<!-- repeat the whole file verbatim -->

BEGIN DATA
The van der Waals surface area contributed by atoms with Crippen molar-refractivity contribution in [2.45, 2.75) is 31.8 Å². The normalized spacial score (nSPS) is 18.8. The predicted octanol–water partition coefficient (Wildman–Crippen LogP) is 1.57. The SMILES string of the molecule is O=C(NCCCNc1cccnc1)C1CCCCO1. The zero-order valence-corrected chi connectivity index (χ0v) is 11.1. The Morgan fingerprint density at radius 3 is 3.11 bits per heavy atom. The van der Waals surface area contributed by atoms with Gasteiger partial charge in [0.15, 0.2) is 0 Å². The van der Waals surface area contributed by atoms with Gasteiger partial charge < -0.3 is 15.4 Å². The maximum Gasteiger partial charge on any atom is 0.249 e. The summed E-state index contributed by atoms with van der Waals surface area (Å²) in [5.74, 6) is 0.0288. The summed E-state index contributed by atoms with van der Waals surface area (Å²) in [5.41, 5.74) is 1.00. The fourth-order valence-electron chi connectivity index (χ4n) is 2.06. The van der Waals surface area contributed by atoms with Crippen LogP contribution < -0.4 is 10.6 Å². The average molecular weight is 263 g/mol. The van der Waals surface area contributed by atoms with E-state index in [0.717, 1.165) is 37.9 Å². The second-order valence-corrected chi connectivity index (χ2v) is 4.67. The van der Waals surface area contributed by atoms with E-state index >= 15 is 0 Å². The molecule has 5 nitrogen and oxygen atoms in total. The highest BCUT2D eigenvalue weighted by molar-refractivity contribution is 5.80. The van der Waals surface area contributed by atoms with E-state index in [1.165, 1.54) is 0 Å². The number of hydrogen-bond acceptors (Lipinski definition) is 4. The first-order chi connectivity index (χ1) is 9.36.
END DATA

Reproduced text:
The van der Waals surface area contributed by atoms with Crippen molar-refractivity contribution in [2.45, 2.75) is 31.8 Å². The normalized spacial score (nSPS) is 18.8. The predicted octanol–water partition coefficient (Wildman–Crippen LogP) is 1.57. The SMILES string of the molecule is O=C(NCCCNc1cccnc1)C1CCCCO1. The zero-order valence-corrected chi connectivity index (χ0v) is 11.1. The Morgan fingerprint density at radius 3 is 3.11 bits per heavy atom. The van der Waals surface area contributed by atoms with Gasteiger partial charge in [0.15, 0.2) is 0 Å². The van der Waals surface area contributed by atoms with Gasteiger partial charge < -0.3 is 15.4 Å². The maximum Gasteiger partial charge on any atom is 0.249 e. The summed E-state index contributed by atoms with van der Waals surface area (Å²) in [5.74, 6) is 0.0288. The summed E-state index contributed by atoms with van der Waals surface area (Å²) in [5.41, 5.74) is 1.00. The fourth-order valence-electron chi connectivity index (χ4n) is 2.06. The van der Waals surface area contributed by atoms with Crippen LogP contribution < -0.4 is 10.6 Å². The average molecular weight is 263 g/mol. The van der Waals surface area contributed by atoms with E-state index in [0.717, 1.165) is 37.9 Å². The second-order valence-corrected chi connectivity index (χ2v) is 4.67. The van der Waals surface area contributed by atoms with E-state index >= 15 is 0 Å². The molecule has 5 nitrogen and oxygen atoms in total. The highest BCUT2D eigenvalue weighted by molar-refractivity contribution is 5.80. The van der Waals surface area contributed by atoms with E-state index in [1.165, 1.54) is 0 Å². The number of hydrogen-bond acceptors (Lipinski definition) is 4. The first-order chi connectivity index (χ1) is 9.36.